Many birds have very specific requirements for their nest site, while other birds will build their nests in a wide variety of locations. These “generalists”, who are not as particular about nest location, are much less affected by habitat degradation and changing conditions.
Brewer’s blackbirds (Euphagus cyanocephalus) prefer to build their nests in a tree 20 to 40 feet above the ground. However, as these pictures, taken on our ranch near Lookout CA (Modoc County) show, Brewer’s blackbirds will place their nests in a tree, on the ground, on a ledge under the bunkhouse roof or amid coiled cables. Over the years we watched them raise broods in bushes and shrubs, in cliff crevices, in a cattle chute and in a horse lean-to. Brewer’s blackbirds are opportunistic in their choice of nest sites.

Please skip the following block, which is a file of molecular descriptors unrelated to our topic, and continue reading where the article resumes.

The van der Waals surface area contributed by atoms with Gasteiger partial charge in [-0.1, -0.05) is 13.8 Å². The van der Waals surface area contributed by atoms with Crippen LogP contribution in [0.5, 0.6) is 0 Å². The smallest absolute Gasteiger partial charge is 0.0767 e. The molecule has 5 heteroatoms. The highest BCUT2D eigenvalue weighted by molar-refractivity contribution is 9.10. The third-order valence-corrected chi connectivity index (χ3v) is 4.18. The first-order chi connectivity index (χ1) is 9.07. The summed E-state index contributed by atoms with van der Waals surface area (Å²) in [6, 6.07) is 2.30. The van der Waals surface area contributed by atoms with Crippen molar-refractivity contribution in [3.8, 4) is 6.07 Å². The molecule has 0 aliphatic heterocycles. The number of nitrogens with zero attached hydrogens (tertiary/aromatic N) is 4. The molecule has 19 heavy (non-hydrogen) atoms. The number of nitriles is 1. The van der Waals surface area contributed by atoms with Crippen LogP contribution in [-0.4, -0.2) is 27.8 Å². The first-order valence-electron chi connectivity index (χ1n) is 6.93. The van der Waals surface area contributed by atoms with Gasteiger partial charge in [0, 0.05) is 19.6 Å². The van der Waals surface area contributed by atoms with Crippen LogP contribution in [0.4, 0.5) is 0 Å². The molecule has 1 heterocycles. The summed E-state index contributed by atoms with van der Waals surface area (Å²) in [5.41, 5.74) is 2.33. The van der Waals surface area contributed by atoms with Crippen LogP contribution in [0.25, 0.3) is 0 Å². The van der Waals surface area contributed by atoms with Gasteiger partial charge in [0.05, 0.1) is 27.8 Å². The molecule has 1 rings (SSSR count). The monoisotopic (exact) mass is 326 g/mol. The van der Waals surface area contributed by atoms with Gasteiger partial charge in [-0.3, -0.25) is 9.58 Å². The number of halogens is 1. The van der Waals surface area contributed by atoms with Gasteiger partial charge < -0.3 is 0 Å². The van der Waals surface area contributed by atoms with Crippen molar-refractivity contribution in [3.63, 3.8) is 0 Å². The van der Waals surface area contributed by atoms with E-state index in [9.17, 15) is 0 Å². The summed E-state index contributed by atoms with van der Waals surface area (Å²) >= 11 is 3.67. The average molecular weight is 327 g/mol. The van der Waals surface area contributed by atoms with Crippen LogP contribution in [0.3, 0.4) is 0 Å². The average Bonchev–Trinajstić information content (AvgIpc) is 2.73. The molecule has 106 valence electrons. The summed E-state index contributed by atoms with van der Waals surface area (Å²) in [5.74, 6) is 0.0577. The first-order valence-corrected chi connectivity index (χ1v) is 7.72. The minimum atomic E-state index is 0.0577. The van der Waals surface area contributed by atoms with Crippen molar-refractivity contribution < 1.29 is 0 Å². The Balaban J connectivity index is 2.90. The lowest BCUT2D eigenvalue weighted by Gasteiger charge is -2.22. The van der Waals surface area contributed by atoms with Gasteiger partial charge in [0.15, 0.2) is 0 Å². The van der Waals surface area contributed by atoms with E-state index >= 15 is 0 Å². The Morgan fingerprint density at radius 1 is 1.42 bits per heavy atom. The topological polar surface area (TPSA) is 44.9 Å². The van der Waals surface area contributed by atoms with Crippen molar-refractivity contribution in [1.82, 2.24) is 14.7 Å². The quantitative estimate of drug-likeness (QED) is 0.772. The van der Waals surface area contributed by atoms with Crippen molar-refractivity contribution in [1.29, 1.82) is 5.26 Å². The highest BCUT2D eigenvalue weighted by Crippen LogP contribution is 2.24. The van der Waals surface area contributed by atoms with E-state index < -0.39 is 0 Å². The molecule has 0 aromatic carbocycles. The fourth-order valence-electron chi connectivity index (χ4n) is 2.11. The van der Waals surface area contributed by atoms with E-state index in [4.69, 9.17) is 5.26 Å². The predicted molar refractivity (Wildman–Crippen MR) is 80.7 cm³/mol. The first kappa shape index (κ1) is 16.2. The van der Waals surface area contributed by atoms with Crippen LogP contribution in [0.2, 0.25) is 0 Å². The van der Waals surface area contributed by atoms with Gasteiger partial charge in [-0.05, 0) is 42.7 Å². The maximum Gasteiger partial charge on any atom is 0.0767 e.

The female Brewer’s blackbird constructs a rather bulky, open cup made of grass, weeds, twigs and pine needles lined with fine grass, rootlets and animals hair. Mud or dried manure is often added to the base. Since we have horses, all the Brewer’s blackbird nests on our property contain horse tail hair and horse manure. Blue, orange or white bailing twine is also incorporated into their nests. These clever birds will go into the hay sheds to find the twine.
Four to six pale grey to greenish grey eggs, spotted with brown, are laid in each nest. After 12 to 14 days incubation and 13 to 14 days as nestlings, a new brood of Brewer’s blackbirds is ready to fledge.
By utilizing a wide variety of nesting sites, Brewer’s blackbirds increase their chances for survival in a world where habitat is rapidly being destroyed. Many less adaptable or flexible birds are experiencing decreasing populations.